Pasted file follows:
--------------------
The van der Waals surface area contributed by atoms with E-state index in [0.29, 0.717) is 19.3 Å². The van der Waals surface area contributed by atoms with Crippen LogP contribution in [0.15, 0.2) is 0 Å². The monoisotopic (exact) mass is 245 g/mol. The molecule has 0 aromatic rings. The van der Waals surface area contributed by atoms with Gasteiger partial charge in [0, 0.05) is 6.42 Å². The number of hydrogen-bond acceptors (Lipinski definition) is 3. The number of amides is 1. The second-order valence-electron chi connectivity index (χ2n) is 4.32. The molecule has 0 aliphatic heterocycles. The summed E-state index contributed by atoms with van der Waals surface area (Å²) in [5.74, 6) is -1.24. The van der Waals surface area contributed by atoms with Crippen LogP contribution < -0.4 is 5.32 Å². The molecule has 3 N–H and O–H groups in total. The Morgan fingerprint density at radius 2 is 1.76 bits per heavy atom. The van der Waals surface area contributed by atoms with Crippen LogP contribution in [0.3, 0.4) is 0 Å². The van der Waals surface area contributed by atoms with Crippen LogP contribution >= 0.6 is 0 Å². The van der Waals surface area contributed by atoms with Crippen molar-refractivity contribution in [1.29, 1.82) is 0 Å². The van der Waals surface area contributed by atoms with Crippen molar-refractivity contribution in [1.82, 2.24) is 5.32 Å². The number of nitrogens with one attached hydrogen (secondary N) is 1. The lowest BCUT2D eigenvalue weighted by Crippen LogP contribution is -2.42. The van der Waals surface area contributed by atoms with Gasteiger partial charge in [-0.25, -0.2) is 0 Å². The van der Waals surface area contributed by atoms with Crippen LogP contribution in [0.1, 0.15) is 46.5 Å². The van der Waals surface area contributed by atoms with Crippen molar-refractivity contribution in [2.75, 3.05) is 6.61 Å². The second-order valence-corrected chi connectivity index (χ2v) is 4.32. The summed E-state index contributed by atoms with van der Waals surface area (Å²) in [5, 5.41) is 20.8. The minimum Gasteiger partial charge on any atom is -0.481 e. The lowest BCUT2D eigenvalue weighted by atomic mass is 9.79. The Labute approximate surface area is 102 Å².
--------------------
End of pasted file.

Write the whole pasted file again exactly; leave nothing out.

The van der Waals surface area contributed by atoms with E-state index in [0.29, 0.717) is 19.3 Å². The van der Waals surface area contributed by atoms with Crippen LogP contribution in [0.15, 0.2) is 0 Å². The monoisotopic (exact) mass is 245 g/mol. The molecule has 0 aromatic rings. The van der Waals surface area contributed by atoms with Gasteiger partial charge in [0, 0.05) is 6.42 Å². The number of hydrogen-bond acceptors (Lipinski definition) is 3. The number of amides is 1. The second-order valence-electron chi connectivity index (χ2n) is 4.32. The molecule has 0 aliphatic heterocycles. The summed E-state index contributed by atoms with van der Waals surface area (Å²) in [5.74, 6) is -1.24. The van der Waals surface area contributed by atoms with Crippen LogP contribution < -0.4 is 5.32 Å². The molecule has 3 N–H and O–H groups in total. The Morgan fingerprint density at radius 2 is 1.76 bits per heavy atom. The van der Waals surface area contributed by atoms with Crippen LogP contribution in [0.3, 0.4) is 0 Å². The van der Waals surface area contributed by atoms with Crippen LogP contribution >= 0.6 is 0 Å². The van der Waals surface area contributed by atoms with Crippen molar-refractivity contribution in [1.29, 1.82) is 0 Å². The van der Waals surface area contributed by atoms with Crippen molar-refractivity contribution in [1.82, 2.24) is 5.32 Å². The number of nitrogens with one attached hydrogen (secondary N) is 1. The lowest BCUT2D eigenvalue weighted by Crippen LogP contribution is -2.42. The van der Waals surface area contributed by atoms with Gasteiger partial charge in [-0.25, -0.2) is 0 Å². The van der Waals surface area contributed by atoms with Crippen LogP contribution in [0.1, 0.15) is 46.5 Å². The van der Waals surface area contributed by atoms with Crippen molar-refractivity contribution in [2.75, 3.05) is 6.61 Å². The second-order valence-corrected chi connectivity index (χ2v) is 4.32. The summed E-state index contributed by atoms with van der Waals surface area (Å²) in [5, 5.41) is 20.8. The minimum Gasteiger partial charge on any atom is -0.481 e. The lowest BCUT2D eigenvalue weighted by atomic mass is 9.79. The Labute approximate surface area is 102 Å².